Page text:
See also: cantón, Canton, and Cantón

EnglishEdit

 
English Wikipedia has an article on:
Wikipedia

Etymology 1Edit

1530s, from Middle French canton, from Old French canton (corner); heraldic sense from the 1570s, geographic sense from c. 1600.

Alternative formsEdit

PronunciationEdit

  • IPA(key): /ˈkæntn̩/
  • IPA(key): /ˈkæntɒn/ (especially in the flag sense)
  • (file)

NounEdit

canton (plural cantons)

  1. A division of a political unit.
    • 1912, Joseph McCabe (translator), We Must Take Sides; or, The Principal of Action (originally by Voltaire)
      These three millions live in a small canton of Egypt which cannot maintain twenty thousand people
    • 20 May, 1686, Gilbert Burnet, letter from Nimmengen
      There is another piece of Holbein's, [] in which, in six several cantons, the several parts of our Saviour's passion are represented.
    1. One of the states comprising the Swiss Confederation.
    2. A subdivision of an arrondissement of France.
    3. A division of Luxembourg, Federation of Bosnia and Herzegovina, etc.
  2. A small community or clan.
  3. A subdivision of a flag, the rectangular inset on the upper hoist (i.e., flagpole) side (e.g., the stars of the US national flag are in a canton).
  4. (heraldry) A division of a shield occupying one third of the chief, usually on the dexter side, formed by a perpendicular line from the top meeting a horizontal line from the side.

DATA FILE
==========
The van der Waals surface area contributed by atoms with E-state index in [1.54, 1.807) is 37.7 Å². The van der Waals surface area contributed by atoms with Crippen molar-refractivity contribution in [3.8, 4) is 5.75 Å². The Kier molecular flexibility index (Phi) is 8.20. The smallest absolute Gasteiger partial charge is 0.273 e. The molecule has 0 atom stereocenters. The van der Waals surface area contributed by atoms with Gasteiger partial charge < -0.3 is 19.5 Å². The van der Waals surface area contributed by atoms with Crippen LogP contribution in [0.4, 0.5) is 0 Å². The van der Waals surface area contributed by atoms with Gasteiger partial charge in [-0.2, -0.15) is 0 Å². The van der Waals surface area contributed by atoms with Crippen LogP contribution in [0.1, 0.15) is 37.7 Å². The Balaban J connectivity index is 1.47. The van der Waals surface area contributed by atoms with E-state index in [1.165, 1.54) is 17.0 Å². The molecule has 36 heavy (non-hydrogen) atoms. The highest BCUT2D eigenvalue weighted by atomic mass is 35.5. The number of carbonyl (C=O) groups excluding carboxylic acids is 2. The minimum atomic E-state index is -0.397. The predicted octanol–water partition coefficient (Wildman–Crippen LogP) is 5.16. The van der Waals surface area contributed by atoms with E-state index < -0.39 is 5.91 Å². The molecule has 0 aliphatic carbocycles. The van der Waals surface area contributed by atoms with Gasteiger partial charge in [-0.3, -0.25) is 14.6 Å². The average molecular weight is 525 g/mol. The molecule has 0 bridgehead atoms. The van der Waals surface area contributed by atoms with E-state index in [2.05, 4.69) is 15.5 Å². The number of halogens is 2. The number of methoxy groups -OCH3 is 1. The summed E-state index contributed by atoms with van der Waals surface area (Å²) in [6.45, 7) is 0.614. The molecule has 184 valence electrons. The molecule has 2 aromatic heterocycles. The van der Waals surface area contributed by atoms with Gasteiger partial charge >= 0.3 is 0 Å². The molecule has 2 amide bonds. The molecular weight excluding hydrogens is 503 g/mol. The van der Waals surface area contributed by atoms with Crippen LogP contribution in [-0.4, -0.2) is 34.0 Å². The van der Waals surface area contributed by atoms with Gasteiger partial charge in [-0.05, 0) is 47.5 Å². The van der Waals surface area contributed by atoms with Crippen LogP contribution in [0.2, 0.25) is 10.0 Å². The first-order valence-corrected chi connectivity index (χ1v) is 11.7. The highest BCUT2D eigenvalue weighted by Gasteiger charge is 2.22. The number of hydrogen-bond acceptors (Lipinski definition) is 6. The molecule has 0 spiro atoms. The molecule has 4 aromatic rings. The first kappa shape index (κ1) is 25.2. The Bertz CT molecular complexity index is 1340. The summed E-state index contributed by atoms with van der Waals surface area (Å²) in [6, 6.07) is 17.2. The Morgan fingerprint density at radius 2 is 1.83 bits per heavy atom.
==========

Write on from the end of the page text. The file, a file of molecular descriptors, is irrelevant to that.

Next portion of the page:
• 21 August 1662, John Evelyn, diary entry for 21 August 1662 in John Evelyn's Diary, published 1819
      The king gave us the arms of England to be borne in a canton in our arms.
TranslationsEdit

VerbEdit

canton (third-person singular simple present cantons, present participle cantoning, simple past and past participle cantoned)

  1. (transitive) To delineate as a separate district.
  2. (transitive) To divide into cantons.
  3. (transitive) To allot quarters to troops.

Etymology 2Edit

NounEdit

canton (plural cantons)

  1. (obsolete) A song or canto.

AnagramsEdit


FrenchEdit

EtymologyEdit

From Middle French canton, from Old French canton (from the 1240s), from Old Occitan canton (corner; canton) (recorded before 1218), adopted in Occitan from North Italian (Gallo-Italic, early Lombard) cantone (edge, corner; canton), ultimately representing Latin cant- (rim (of a wheel)) with the addition of the (accusative -ōnem) suffix forming augmentatives in Romance.

PronunciationEdit

NounEdit

canton m (plural cantons)

  1. canton (of Switzerland, France or Luxembourg)
  2. (heraldry) canton

DescendantsEdit

  • German: Kanton

Further readingEdit


VenetianEdit

NounEdit

canton m (plural cantoni)

  1. corner

Derived termsEdit